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When an employee is terminated, it is typically categorized as “with cause” or “without cause”. Without cause implies that the employee has been terminated through no fault of their own (for example, due to a lack of work or restructuring). When terminated “without cause”, it is a good idea to apply for employment insurance (“EI”) benefits through Service Canada. EI is designed to assist with bridging the gap until new employment is found.
On the other hand, if an employee has been terminated “with cause” collecting EI may be more difficult. In accordance with Employment Standards Act, 2000 (“ESA”) an employee can only be terminated due to “wilful misconduct”. Wilful misconduct occurs when an employee has engaged in serious acts of wrongdoing and/or a breach of trust between the parties. The difficulty is that often employers incorrectly classify behaviour as “cause” for instance, performance issues this complicates the process of obtaining EI. If it is determined that the employee’s conduct meets the required threshold for “cause”, they will most likely not be able to collect EI.
So when terminated for cause, why should you apply for EI?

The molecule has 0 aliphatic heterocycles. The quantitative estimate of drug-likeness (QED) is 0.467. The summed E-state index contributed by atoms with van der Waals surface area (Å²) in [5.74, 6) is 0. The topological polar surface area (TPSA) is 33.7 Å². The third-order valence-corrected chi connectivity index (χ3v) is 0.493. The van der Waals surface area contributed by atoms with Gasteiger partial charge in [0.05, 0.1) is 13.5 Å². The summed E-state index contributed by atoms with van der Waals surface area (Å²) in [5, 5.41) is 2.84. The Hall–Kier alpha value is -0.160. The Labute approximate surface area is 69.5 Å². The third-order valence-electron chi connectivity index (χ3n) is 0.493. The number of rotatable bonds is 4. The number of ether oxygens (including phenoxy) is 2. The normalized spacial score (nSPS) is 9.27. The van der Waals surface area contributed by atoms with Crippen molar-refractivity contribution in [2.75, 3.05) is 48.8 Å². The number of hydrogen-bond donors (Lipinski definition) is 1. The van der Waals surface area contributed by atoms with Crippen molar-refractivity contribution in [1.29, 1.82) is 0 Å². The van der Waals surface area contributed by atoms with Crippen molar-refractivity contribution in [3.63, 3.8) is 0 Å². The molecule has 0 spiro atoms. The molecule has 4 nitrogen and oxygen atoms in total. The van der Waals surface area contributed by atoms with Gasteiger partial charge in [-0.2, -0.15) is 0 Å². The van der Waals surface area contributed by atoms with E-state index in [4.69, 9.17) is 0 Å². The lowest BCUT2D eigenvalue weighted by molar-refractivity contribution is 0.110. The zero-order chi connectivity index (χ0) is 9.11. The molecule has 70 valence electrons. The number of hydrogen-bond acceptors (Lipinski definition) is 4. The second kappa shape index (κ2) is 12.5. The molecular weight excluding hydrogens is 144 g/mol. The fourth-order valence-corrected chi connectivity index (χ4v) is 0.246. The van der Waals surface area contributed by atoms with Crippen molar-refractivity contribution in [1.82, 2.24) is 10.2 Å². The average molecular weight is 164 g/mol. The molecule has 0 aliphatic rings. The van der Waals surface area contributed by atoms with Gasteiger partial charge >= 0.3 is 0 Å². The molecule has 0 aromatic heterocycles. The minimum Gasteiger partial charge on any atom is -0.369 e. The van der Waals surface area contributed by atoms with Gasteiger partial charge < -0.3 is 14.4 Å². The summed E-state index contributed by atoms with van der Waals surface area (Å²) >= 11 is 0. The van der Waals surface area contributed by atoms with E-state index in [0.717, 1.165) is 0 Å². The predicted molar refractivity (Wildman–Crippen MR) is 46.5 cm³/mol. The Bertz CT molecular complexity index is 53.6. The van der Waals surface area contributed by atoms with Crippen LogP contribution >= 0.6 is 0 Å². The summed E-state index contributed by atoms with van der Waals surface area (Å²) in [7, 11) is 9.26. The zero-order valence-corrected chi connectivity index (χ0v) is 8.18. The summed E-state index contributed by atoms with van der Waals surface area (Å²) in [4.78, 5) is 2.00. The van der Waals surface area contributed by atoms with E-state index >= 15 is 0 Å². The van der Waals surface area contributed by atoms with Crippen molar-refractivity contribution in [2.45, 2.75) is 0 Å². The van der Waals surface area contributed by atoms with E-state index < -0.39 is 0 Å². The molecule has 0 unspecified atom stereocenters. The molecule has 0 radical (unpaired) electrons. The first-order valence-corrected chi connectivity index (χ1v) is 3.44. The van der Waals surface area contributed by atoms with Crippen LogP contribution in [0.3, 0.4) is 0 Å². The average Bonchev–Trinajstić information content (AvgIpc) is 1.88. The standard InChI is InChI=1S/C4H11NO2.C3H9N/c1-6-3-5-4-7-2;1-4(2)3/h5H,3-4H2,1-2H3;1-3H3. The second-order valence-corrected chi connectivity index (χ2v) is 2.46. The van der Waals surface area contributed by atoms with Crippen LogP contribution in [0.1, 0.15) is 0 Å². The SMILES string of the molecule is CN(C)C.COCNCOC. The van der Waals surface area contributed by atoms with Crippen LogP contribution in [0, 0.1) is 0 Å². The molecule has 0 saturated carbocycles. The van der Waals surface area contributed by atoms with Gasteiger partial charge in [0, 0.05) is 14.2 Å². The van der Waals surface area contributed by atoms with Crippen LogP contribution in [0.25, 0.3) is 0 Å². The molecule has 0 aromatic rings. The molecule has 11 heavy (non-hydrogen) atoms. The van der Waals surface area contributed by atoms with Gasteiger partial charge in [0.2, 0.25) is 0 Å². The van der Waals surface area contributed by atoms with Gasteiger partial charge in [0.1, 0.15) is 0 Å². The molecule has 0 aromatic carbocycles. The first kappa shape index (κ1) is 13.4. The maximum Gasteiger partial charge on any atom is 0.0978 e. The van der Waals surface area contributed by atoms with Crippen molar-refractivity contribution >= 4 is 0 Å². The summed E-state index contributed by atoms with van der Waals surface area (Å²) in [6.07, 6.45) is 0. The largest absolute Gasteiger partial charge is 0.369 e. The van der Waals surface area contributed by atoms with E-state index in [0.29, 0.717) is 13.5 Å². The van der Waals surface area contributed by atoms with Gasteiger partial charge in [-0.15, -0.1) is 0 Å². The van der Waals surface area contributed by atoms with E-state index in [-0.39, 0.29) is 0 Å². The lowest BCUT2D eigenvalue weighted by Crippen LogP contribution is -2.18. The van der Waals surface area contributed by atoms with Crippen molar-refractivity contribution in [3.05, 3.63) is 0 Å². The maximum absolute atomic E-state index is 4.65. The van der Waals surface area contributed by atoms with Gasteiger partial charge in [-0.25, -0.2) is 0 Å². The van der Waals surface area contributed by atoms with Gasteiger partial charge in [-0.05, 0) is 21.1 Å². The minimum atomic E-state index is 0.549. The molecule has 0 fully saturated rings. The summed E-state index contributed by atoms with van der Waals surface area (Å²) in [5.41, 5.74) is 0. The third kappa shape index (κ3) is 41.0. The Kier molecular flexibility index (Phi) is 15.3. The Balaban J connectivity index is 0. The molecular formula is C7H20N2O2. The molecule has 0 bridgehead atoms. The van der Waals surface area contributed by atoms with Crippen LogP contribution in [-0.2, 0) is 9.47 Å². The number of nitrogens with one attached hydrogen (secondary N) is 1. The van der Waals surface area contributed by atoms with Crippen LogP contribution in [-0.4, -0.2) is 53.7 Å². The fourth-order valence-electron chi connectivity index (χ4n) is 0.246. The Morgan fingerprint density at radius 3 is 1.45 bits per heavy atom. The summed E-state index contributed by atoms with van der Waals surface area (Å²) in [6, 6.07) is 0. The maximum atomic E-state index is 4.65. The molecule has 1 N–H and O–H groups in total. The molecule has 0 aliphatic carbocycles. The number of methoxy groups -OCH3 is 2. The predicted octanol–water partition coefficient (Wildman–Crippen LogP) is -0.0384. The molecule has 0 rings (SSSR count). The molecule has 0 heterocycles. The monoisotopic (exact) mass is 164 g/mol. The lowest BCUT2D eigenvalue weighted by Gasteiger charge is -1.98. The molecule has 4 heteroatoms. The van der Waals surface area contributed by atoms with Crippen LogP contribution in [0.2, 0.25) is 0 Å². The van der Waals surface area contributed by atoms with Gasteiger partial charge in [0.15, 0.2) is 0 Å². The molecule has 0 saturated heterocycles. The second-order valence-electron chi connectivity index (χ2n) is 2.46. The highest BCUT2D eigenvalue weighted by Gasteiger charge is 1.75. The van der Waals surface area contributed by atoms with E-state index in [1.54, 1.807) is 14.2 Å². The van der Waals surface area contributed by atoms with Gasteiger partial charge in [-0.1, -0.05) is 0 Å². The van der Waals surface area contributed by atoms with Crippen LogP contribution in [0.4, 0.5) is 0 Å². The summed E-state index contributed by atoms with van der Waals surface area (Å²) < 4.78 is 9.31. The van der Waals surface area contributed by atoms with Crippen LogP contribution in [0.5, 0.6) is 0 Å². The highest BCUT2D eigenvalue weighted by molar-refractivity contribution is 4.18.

In Ontario, the threshold of terminating an employee for cause is very high, this is in accordance with the ESA and common law. Sometimes employers have a fundamental misunderstanding regarding terminations and employee’s rights. Therefore, allegations of cause from your employer may not be sufficient in accordance with the definition of Service Canada or the court system. When your Record of Employment has been marked as “M”, it is likely that Service Canada will require you to fill out a survey relating to your termination. That is your opportunity to provide reasons for your termination. Following which Service Canada will contract the employer to determine if your Record of Employment has been coded correctly. In the event your application is denied you should file a Request for Reconsideration within 30 days. This is another opportunity to outline why your termination does not amount to wilful misconduct.
Service Canada will obtain the reasons for the termination and the employee’s response to similar questions to evaluate the application. If Service Canada determines that the reasons provided do not support a termination for cause, then the employee will likely receive EI. Unfortunately, this does not mean that the employee will be reinstated however, it may support a claim for wrongful dismissal and a severance package.
Similar to EI, the employer must provide sufficient information to rely on cause allegations. Thus, employees in similar circumstances should obtain legal information prior to accepting the allegations put forth from the employer. For example, employer’s often attempt to rely on poor performance after only one warning, however this alone would likely not be accepted by a Judge.
As stated above, these benefits can be very helpful in supplementing income until the employee can find new employment.
If you have been terminated for cause and you are unsure about your rights, please contact Monkhouse Law today for a free 30-minute consultation!
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